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What’s the Best Diet to Help with Chronic Pain?
Why do I urge people struggling with chronic pain to change their diets? When it comes to solving potential roots of said pain (inflammation), the lowest of the low-hanging DIY fruit is what you eat. In other words, you don’t need a positive medical test to tell you that chocolate cake and Cheetos are problematic. A team of eight researchers from Australia’s Newcastle University came to similar conclusions after looking at 71 American studies pertaining to dietary interventions for chronic pain. The study is titled “A Systematic Review and Meta-Analysis of Nutrition Interventions for Chronic Noncancer Pain.” What can we learn from their results?
First, that the average profile of a chronic pain sufferer was female, overweight, and over 50—the same profile for developing autoimmunity. Second, and more importantly, we saw that of all the various sorts of diets looked at, the type that seemed to work best (12 of the 16 studies in this category showed significant improvement of pain) simply involved shifting a person’s overall pattern of eating away from junk toward healthy foods.
Take a look, however, at this statement: “These limitations add to the disparity between the recognition of nutrition-related issues as key treatment goals and the availability of good-quality, dietetic-led, nutrition-related treatment options for people who experience chronic pain.”
In other words, the numerous limitations listed by the study’s authors (there were many) created a “disparity,” a word whose definition means “discrepancy, inconsistency, imbalance, inequality, incongruity, unevenness, disproportion; variance, variation, divergence, polarity, gap, gulf, breach; difference, dissimilarity, contrast, distinction, differential, contrary, etc.”
We have a situation here in America where not only is dietary advice rarely given in a clinical setting, but when it is, it’s frequently wrong. This is a shame, considering these authors noted that dietary changes/interventions can improve the quality of life for suffering patients. Even if the advice is good, is the patient necessarily going to follow through? Unfortunately, it’s doubtful. But those who do will see results, and it can be as simple as your doctor providing appropriate take-home information, whether online or on an old-fashioned piece of paper.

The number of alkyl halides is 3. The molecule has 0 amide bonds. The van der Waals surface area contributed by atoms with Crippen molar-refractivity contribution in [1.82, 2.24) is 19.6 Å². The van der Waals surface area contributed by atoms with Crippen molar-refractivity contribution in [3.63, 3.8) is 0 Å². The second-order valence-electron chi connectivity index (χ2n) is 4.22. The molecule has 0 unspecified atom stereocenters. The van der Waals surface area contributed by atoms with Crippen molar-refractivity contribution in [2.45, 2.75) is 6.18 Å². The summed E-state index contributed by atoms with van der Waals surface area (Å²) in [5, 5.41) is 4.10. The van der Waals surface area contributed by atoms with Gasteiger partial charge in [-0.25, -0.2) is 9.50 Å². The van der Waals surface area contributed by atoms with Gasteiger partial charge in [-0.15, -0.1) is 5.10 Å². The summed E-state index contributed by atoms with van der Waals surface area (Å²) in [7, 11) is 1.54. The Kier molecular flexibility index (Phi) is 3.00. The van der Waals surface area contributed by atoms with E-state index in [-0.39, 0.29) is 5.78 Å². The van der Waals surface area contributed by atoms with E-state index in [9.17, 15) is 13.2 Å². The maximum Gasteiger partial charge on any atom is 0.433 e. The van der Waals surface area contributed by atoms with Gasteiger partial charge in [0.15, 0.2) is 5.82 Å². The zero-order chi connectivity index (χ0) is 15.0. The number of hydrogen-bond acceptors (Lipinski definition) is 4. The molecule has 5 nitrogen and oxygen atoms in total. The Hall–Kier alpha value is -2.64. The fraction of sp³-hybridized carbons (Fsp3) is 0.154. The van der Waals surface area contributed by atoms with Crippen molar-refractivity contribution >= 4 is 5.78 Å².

How to Eat Healthier for Chronic Pain
Although not all of these points were in the study, allow me to highlight a few generic dietary recommendations of my own for the average person struggling to cope with their chronic pain.
Cut Sugar and Carbs: Sugar and high-glycemic foods—foods that break down to glucose rapidly (flour, pasta, white potatoes, bread, etc.) are inflammatory; particularly if they are grain-based. High-fructose corn syrup is a great example. Over the past two decades, I’ve noticed a common theme when people go low carb, almost always for the purpose of weight loss. They frequently see an array of health or pain-related benefits not directly associated with their weight loss.
Increase the Number of Good Fats: The fats you are eating are either driving or squelching inflammation. When people clean up their fats and do a paleo/keto combination, the results are often off the chart.
Eat Quality Protein: If your protein sources consist of processed or commercially raised meats, or commercially grown poultry or eggs, it’s important to realize that you could be doing much better. For those of you struggling with chronic illness or chronic pain while trying to get your protein from plant sources, realize that while not necessarily impossible, it can present a significant challenge.
Spice Things Up: If you spend some time studying the myriad of anti-inflammatory spices, you’ll quickly see that not only can you add a huge amount of anti-inflammatory firepower to your diet, you can add a great deal of flavor in the process.
Beware of Fruits and Vegetables: “Fruits and vegetables” were purposely run together in the bullet’s title to provide an example of what most people believe and how they behave regarding fruits and vegetables. Tell a person to eat more fruits and vegetables and most—particularly your hardcore sugar addicts—will add fruit. The point of this bullet is simply that fruits and vegetables are different, and your diet should be top-heavy in the latter.
Just remember that despite the problems with this study; the final sentence stated, “This review highlights the importance and effectiveness of nutrition interventions for people who experience chronic pain.”
Reprinted with permission from Dr. Russell Schierling.com
Dr. Schierling is a licensed chiropractor and world-renowned chronic pain specialist. Dr. Schierling specializes in a holistic approach to helping end his patients’ chronic pain that includes Scar Tissue Remodeling Therapy.